Brain-computer interface for Second Life

November 14, 2007

A research team led by professor Jun’ichi Ushiba of the Keio University Biomedical Engineering Laboratory has developed a BCI system that lets the user walk an avatar through the streets of Second Life while relying solely on the power of thought. To control the avatar on screen, the user simply thinks about moving various body parts — the avatar walks forward when the user thinks about moving his/her own feet, and it turns right and left when the user imagines moving his/her right and left arms.

The system consists of a headpiece equipped with electrodes that monitor activity in three areas of the motor cortex (the region of the brain involved in controlling the movement of the arms and legs). An EEG machine reads and graphs the data and relays it to the BCI, where a brain wave analysis algorithm interprets the user’s imagined movements. A keyboard emulator then converts this data into a signal and relays it to Second Life, causing the on-screen avatar to move. In this way, the user can exercise real-time control over the avatar in the 3D virtual world without moving a muscle.

Future plans are to improve the BCI so that users can make Second Life avatars perform more complex movements and gestures. The researchers hope the mind-controlled avatar, which was created through a joint medical engineering project involving Keio’s Department of Rehabilitation Medicine and the Tsukigase Rehabilitation Center, will one day help people with serious physical impairments communicate and do business in Second Life.


User Research in Virtual Worlds

November 14, 2007

At a recent conference in Sydney, Australia, Gary Bunker and Gabriele Hermansson presented their new project – ‘User Research in Virtual Worlds‘ lead by Hyro. Hyro’s aim is to build a research platform that would allow to research users within virtual worlds like Second Life, not only for their experiences there but also for their needs outside of it. Researchers will attempt to use virtual research – focus groups, interviews and user testing – in a practical way in design projects requiring complex user input.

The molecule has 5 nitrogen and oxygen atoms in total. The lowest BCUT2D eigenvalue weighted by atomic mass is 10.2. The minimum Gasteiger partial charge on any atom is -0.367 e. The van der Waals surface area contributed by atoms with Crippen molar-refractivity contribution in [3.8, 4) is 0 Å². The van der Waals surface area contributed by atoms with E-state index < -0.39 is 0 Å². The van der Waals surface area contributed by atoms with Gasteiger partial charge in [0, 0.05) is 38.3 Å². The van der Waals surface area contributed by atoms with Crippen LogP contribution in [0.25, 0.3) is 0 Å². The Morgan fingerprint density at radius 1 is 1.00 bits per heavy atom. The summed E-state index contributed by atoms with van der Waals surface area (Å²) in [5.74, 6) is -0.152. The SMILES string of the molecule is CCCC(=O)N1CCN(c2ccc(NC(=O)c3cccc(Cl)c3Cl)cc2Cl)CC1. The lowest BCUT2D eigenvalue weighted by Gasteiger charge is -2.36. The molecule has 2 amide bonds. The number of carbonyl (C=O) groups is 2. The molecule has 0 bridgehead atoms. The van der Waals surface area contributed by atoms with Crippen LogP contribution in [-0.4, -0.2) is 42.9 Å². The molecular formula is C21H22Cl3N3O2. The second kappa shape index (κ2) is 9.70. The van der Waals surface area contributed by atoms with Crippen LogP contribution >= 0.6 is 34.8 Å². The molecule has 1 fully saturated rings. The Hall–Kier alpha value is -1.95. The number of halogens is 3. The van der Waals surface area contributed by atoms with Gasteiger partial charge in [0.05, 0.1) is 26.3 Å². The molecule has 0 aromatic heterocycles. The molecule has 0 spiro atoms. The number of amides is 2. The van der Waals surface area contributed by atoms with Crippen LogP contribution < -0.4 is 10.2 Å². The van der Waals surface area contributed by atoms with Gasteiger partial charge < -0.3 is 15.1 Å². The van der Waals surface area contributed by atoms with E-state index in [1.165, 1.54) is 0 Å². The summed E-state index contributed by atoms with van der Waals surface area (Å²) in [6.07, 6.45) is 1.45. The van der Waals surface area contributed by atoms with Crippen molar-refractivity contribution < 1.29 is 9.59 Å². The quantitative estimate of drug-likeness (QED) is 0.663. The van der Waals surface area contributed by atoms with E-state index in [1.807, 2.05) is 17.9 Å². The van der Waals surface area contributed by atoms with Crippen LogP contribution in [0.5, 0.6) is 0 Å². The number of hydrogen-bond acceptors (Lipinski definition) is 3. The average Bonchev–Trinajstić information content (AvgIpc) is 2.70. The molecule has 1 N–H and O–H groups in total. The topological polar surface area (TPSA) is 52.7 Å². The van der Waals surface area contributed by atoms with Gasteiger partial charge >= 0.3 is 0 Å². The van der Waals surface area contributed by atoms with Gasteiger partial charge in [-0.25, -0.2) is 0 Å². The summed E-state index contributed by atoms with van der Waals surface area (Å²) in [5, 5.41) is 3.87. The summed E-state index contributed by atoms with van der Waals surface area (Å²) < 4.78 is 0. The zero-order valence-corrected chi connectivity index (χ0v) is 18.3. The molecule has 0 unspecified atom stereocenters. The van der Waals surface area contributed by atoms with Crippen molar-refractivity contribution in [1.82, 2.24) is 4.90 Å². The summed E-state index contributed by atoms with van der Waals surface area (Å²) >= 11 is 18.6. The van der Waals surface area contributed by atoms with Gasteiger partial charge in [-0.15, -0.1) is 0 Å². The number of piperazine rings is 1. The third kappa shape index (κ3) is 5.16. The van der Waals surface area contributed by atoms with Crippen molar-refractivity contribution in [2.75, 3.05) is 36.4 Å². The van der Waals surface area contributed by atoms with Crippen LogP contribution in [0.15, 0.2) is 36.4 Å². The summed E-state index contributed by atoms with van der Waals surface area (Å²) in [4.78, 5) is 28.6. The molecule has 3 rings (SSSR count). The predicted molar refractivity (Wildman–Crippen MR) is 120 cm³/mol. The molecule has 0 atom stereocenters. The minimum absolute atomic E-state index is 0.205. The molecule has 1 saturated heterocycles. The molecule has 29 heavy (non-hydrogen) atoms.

The Focus group in Second Life was conducted as a trial to test its feasibility for future use, and as such a second focus group was conducted in parallel, in the physical world. This allowed them to benchmark the findings gathered in Second Life against those that were recorded during the traditional focus group session.

Testing in-world also removes some of the potential issues around testing by people with disabilities in real life such as:

  • Travel and costs
  • Supplying equipment, assistive technologies and support
  • Payment and possible conflict of interest if a tester already earns a salary or is on benefits. Presumably payment in Linden Dollars transcends these issues.

Lisa Herrod in her blog wrote:

Virtual Participants’ were recruited from both Australia and the UK, with the focus group being recorded with a media camera and chat logger.

Things that worked

* There was a high level of feedback
* Participants were comfortable
* There was a good level of interaction with the participants
* The focus group had an international reach, which was a requirement of the testing
* Findings of the online session matched those recorded in the offline session

Things that didn’t work so well

* Online sessions took about one and a half times as long (i.e. 1.5 hrs online and 1hr offline)
* There were multiple conversation threads running at the same time, which were difficult to track
* The response time of some participants was slow
* It was confusing if participants weren’t identified directly by name during discussion, as it was at times difficult to indicate who the focus group facilitator was addressing.